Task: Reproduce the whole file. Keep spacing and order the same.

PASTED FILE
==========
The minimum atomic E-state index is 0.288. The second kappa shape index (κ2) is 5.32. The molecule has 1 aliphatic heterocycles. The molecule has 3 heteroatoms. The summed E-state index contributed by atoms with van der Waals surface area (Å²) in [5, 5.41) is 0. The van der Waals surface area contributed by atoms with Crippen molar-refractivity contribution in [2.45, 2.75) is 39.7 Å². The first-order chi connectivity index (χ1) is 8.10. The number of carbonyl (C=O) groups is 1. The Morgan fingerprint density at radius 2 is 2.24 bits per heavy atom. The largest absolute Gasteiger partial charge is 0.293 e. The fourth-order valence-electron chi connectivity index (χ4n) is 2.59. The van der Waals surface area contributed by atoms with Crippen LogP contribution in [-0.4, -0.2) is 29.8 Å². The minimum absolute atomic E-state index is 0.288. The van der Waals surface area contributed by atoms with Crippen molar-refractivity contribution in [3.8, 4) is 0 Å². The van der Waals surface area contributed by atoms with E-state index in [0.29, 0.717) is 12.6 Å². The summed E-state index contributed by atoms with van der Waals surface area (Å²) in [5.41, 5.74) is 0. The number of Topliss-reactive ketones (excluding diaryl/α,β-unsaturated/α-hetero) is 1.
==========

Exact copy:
The minimum atomic E-state index is 0.288. The second kappa shape index (κ2) is 5.32. The molecule has 1 aliphatic heterocycles. The molecule has 3 heteroatoms. The summed E-state index contributed by atoms with van der Waals surface area (Å²) in [5, 5.41) is 0. The van der Waals surface area contributed by atoms with Crippen molar-refractivity contribution in [2.45, 2.75) is 39.7 Å². The first-order chi connectivity index (χ1) is 8.10. The number of carbonyl (C=O) groups is 1. The Morgan fingerprint density at radius 2 is 2.24 bits per heavy atom. The largest absolute Gasteiger partial charge is 0.293 e. The fourth-order valence-electron chi connectivity index (χ4n) is 2.59. The van der Waals surface area contributed by atoms with Crippen LogP contribution in [-0.4, -0.2) is 29.8 Å². The minimum absolute atomic E-state index is 0.288. The van der Waals surface area contributed by atoms with Crippen molar-refractivity contribution in [3.8, 4) is 0 Å². The van der Waals surface area contributed by atoms with E-state index in [0.29, 0.717) is 12.6 Å². The summed E-state index contributed by atoms with van der Waals surface area (Å²) in [5.41, 5.74) is 0. The number of Topliss-reactive ketones (excluding diaryl/α,β-unsaturated/α-hetero) is 1.